Britain’s postal service, the Royal Mail, has just joined the private sector as part of an effort by the U.K. government to raise cash to help pay down its debts. By selling a majority stake in the mail to investors through an initial public offering, the U.K. government has transformed a bureaucratic operation into a for-profit company overnight, one that must survive by competing in the market. It also earned at least $2.7 billion on the sale.
There’s been a lot of talk about doing the same thing with the U.S. Postal Service to help solve financial woes that include $41 billion in losses since 2006 and a business model that’s about as current as a 22-cent stamp. It’s extremely unlikely to happen, however.
“The U.S. Postal Service is nowhere close to being ready to be privatized,” says Richard Geddes, a professor in the Cornell University Department of Policy Analysis and Management. “I wouldn’t say it’s impossible, but it would be well into the future at a minimum.” That’s because America’s postal service has plunged into such a state of disrepair that it is perhaps the most troubled mail service of any developed nation.
Privatization might solve some of those problems by allowing the USPS to slash underperforming units, develop innovative new products and curtail losses that show no sign of abating. The postal service itself has even said that privatization is a viable way to reform the organization’s money-losing operations. As logical as the scheme might sound, however, there are two big barriers to privatizing the post office: Congressional meddling and near-certain public opposition to the consequences of privatization.
Members of Congress, and especially Republicans, love to chide the postal service for epic losses that may ultimately necessitate some sort of bailout. Yet Congress is the main reason the postal service is in such sorry shape in the first place. Even though the postal service is a “self-supporting government enterprise” that doesn’t get any tax dollars, Congress has retained just enough control to essentially veto big, needed changes such as closing unprofitable post offices and processing facilities and diversifying into profitable lines of business that don’t involve the mail. Politicians would lose that control if the postal service went private, which means they wouldn’t be able to prevent postal facilities in their districts from closing, or jobs associated with them from disappearing.
Even if Congress were able to get over its control issues, there would probably be an uproar once voters understood the likely consequences of privatization.
“If you go to privatization, you guarantee that either prices will go up or quality will go down,” says Rob Atkinson, president of the Information Technology & Innovation Foundation, which advocates a partial privatization. In his group's option, the postal service would still deliver mail “the last mile” to your mailbox. The government would continue to regulate postage rates under privatization, but the postal service would probably insist on higher rates in order to fully cover costs.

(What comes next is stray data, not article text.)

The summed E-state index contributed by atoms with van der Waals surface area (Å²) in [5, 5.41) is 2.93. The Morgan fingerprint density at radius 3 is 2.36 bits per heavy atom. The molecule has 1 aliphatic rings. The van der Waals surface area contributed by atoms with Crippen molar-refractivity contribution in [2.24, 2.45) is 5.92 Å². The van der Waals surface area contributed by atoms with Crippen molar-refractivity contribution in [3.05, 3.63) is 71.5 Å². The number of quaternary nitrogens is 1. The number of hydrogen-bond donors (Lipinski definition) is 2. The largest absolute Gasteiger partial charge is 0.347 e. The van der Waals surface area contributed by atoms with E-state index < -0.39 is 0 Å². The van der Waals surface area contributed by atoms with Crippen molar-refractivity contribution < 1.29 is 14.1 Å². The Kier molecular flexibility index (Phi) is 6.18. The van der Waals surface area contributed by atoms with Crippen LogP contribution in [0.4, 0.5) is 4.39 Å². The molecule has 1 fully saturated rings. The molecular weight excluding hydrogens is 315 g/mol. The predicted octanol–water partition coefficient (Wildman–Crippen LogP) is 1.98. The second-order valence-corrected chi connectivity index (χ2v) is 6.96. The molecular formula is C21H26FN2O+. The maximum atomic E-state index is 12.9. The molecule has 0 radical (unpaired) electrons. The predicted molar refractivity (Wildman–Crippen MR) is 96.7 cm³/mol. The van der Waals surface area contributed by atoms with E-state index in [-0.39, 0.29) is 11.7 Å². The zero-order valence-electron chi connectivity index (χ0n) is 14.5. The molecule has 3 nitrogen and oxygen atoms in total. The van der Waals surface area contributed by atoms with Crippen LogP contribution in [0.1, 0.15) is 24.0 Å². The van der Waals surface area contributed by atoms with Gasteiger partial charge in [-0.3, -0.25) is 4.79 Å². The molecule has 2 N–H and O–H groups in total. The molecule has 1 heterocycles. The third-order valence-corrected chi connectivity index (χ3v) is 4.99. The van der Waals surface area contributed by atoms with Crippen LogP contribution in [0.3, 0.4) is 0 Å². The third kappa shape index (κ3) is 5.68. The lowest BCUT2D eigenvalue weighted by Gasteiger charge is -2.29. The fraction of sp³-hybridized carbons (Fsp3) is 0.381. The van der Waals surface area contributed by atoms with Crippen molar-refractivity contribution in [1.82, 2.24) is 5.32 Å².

“American voters overreact to these kinds of things,” says Atkinson. “They don’t want any kind of pain inflicted upon them.”
There are reform bills in both the House and the Senate that would give the postal service more freedom to cut costs and innovate. But they won’t transform the business model nearly as deeply or rapidly as privatization would. Nor would they establish the structural changes that would be necessary for privatization, such as creating a real board of directors and a legal framework for ownership that would allow shares to be issued to the public. As it is, the postal service is organized the way a government agency would be -- despite its supposed self-sufficiency -- with a politically appointed “board of governors” and no ownership per se.
If not for the political hurdles, privatization might work. The postal service could still be required to offer universal mail delivery to every home in America, much as utilities and phone companies deliver electricity and phone service virtually everywhere. There might be sizable job cuts, as critics of the idea fear, but some laid-off workers might get hired by other companies suddenly free to compete with the postal service, or by contractors that might undertake parts of the mail delivery business and do it more efficiently.
Even if there are layoffs, a long history of corporate revivals, from IBM (IBM) to General Motors (GM), shows that protecting jobs while sacrificing innovation often causes more harm to ordinary workers than periodic layoffs do.
It’s more likely though that America’s postal service will remain an antiquated relic compared with what other countries offer. Malta and the Netherlands have fully privatized their mail service, while Germany, Austria and now the U.K. have partially done so. And 25 of 27 countries in the European Union allow some form of private-sector competition with the official post. (UPS (UPS) and FedEx (FDX) are the two big U.S.-based private parcel carriers.)
Back home, we may end up nursing a money-losing postal service simply because we can.
“No other country would tolerate a state-owned enterprise losing billions of dollars per year,” says Geddes. “It’s just because we’re rich. The postal service would have been reformed a decade ago if we were any other country.”
For all those billions, at least we still have cheap stamps.
Rick Newman’s latest book is Rebounders: How Winners Pivot From Setback To Success. Follow him on Twitter: @rickjnewman.
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